I really want every child homeschooled. It is best. Mother knows best, even if she isn’t technically qualified. We need institutions to help parents educate their own children.

Having said it, reality steps in, and reality generally bites.

We must have alternatives for families that simply cannot homeschool. We need schools. We also need the Federal Government entirely out of it. The Fed should have no say, no funds, not departments, no standards, no goals, no say at all. The standard we hold for state and religion should be exactly the same for state and education.

We also need freedom for every individual. No compulsion. No coercion. No truancy laws.

Children are citizens, not property of the state. Not property at all. Children are to be protected by the law, not used or coerced by the body politic.

While Di Cintio writes well and describes well, it is impractical to explain giftedness and the needs of the gifted. In short, it takes one to know one. (Of course, nearly everyone can tell when he is being taken. While the truly gifted, with exceptional IQ, are difficult to understand, there is no justification for granting them extraordinary rights or power. Plato was wrong if he thought the philosopher-kings could be lifted above corruption by training. Power corrupts. It is an absolute.)

We really owe it to ourselves to figure it out. The story of young-Albert the misfit is widely know. Where would humanity be with Einstein? Some of our greatest minds were problem children.

We need our problem children. Many of them are the great minds that we need to help us move forward and better ourselves. All of them are worthwhile, with their own unique loveliness. All of them.

Our potentially great minds often have particularly fragile hearts.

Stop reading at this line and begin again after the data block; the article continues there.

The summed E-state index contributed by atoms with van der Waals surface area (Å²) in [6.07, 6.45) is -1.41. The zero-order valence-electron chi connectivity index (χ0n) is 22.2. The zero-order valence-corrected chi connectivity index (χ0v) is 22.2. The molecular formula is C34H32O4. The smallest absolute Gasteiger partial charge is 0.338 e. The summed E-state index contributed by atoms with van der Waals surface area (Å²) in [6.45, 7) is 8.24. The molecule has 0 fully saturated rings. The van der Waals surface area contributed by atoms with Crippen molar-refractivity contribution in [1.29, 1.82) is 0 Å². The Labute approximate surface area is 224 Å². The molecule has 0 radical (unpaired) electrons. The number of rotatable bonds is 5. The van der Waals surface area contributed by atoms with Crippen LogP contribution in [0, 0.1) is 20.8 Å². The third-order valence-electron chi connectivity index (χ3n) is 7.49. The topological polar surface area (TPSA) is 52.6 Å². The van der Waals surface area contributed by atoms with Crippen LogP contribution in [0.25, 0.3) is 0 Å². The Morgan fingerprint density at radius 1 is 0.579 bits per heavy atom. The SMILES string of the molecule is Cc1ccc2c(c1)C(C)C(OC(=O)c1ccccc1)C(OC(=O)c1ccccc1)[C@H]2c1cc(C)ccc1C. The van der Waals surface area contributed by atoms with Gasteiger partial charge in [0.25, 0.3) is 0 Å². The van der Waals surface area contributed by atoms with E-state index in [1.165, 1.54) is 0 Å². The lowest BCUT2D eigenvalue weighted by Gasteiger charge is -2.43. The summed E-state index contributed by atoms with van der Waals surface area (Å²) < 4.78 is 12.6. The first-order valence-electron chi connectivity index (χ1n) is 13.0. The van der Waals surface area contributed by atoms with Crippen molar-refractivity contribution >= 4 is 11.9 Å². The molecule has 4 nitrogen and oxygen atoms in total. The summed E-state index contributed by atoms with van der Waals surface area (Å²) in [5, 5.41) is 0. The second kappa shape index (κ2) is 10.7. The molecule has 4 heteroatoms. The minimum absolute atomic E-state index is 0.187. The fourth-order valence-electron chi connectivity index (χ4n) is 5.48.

We need to mind these hearts, but the statement, “Unless their heart is intact, no learning can happen,” is a statement true in all circumstances. It is also true that there are some other deeper needs that must be met before learning can happen, like sated hunger and basic security at home.

Schools deal with hunger, but inadequately. School is a poor and inadequate means for addressing hunger. Even more so, schools simply cannot address the needs of the home. There is no hope for improved test-performance in grade schools were most children are from broken homes. And, there is no easy answer to this problem. It must start small, and it will be long, very long relative to the needs of a child today. There is no simple nor grand solution. It is a battle that must be won with love, one heart at a time. I’ll add that I think it is mostly a problem we must address with men, and a boy is the only thing from which God can make a man. One at a time.

My writing here is about giftedness and the worth of every child, not daddies, or the lack of daddies, nor about radicalized feminism and the ill-advised war on masculinity that seems to pervade our society.